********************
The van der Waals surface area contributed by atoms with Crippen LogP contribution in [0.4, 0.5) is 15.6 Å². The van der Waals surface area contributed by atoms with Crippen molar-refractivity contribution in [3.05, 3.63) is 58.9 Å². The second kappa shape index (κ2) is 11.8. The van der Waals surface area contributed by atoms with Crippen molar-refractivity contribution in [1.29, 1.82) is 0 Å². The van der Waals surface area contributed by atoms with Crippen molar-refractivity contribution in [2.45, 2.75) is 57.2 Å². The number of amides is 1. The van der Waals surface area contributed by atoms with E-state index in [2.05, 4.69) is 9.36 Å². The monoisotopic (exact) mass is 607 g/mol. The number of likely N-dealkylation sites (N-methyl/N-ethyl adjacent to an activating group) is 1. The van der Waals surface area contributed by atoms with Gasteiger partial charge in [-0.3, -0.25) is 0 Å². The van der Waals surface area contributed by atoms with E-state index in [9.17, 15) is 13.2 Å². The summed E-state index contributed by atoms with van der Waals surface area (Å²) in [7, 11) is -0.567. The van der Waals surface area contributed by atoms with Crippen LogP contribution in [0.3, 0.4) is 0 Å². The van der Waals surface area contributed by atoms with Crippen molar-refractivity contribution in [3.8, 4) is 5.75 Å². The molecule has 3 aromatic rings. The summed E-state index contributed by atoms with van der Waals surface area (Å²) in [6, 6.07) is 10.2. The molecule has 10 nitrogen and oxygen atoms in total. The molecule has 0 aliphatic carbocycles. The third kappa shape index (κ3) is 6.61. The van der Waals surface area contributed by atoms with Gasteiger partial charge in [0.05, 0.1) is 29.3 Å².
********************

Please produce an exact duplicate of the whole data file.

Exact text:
The van der Waals surface area contributed by atoms with Crippen LogP contribution in [0.4, 0.5) is 15.6 Å². The van der Waals surface area contributed by atoms with Crippen molar-refractivity contribution in [3.05, 3.63) is 58.9 Å². The second kappa shape index (κ2) is 11.8. The van der Waals surface area contributed by atoms with Crippen molar-refractivity contribution in [1.29, 1.82) is 0 Å². The van der Waals surface area contributed by atoms with Crippen molar-refractivity contribution in [2.45, 2.75) is 57.2 Å². The number of amides is 1. The van der Waals surface area contributed by atoms with E-state index in [2.05, 4.69) is 9.36 Å². The monoisotopic (exact) mass is 607 g/mol. The number of likely N-dealkylation sites (N-methyl/N-ethyl adjacent to an activating group) is 1. The van der Waals surface area contributed by atoms with Gasteiger partial charge in [-0.3, -0.25) is 0 Å². The van der Waals surface area contributed by atoms with E-state index in [9.17, 15) is 13.2 Å². The summed E-state index contributed by atoms with van der Waals surface area (Å²) in [7, 11) is -0.567. The van der Waals surface area contributed by atoms with Crippen LogP contribution in [0.3, 0.4) is 0 Å². The van der Waals surface area contributed by atoms with Crippen molar-refractivity contribution in [3.8, 4) is 5.75 Å². The molecule has 3 aromatic rings. The summed E-state index contributed by atoms with van der Waals surface area (Å²) in [6, 6.07) is 10.2. The molecule has 10 nitrogen and oxygen atoms in total. The molecule has 0 aliphatic carbocycles. The third kappa shape index (κ3) is 6.61. The van der Waals surface area contributed by atoms with Gasteiger partial charge in [0.05, 0.1) is 29.3 Å².